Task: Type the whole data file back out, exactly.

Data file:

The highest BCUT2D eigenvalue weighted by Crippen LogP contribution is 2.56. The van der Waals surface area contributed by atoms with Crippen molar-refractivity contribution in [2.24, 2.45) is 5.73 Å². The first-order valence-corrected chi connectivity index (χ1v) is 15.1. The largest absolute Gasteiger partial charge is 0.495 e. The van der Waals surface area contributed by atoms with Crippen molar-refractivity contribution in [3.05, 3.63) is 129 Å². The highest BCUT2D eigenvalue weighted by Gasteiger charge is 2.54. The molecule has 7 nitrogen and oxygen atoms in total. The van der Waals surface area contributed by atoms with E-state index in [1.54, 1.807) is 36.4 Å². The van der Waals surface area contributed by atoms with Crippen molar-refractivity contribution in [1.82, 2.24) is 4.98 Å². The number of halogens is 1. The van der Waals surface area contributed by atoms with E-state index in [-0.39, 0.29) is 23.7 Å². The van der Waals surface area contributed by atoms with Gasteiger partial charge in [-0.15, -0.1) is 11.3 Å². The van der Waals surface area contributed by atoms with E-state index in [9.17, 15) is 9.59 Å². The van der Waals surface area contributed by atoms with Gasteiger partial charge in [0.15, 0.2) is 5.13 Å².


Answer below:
The highest BCUT2D eigenvalue weighted by Crippen LogP contribution is 2.56. The van der Waals surface area contributed by atoms with Crippen molar-refractivity contribution in [2.24, 2.45) is 5.73 Å². The first-order valence-corrected chi connectivity index (χ1v) is 15.1. The largest absolute Gasteiger partial charge is 0.495 e. The van der Waals surface area contributed by atoms with Crippen molar-refractivity contribution in [3.05, 3.63) is 129 Å². The highest BCUT2D eigenvalue weighted by Gasteiger charge is 2.54. The molecule has 7 nitrogen and oxygen atoms in total. The van der Waals surface area contributed by atoms with E-state index in [1.54, 1.807) is 36.4 Å². The van der Waals surface area contributed by atoms with Crippen molar-refractivity contribution in [1.82, 2.24) is 4.98 Å². The number of halogens is 1. The van der Waals surface area contributed by atoms with E-state index in [-0.39, 0.29) is 23.7 Å². The van der Waals surface area contributed by atoms with Gasteiger partial charge in [-0.15, -0.1) is 11.3 Å². The van der Waals surface area contributed by atoms with E-state index in [9.17, 15) is 9.59 Å². The van der Waals surface area contributed by atoms with Gasteiger partial charge in [0.15, 0.2) is 5.13 Å².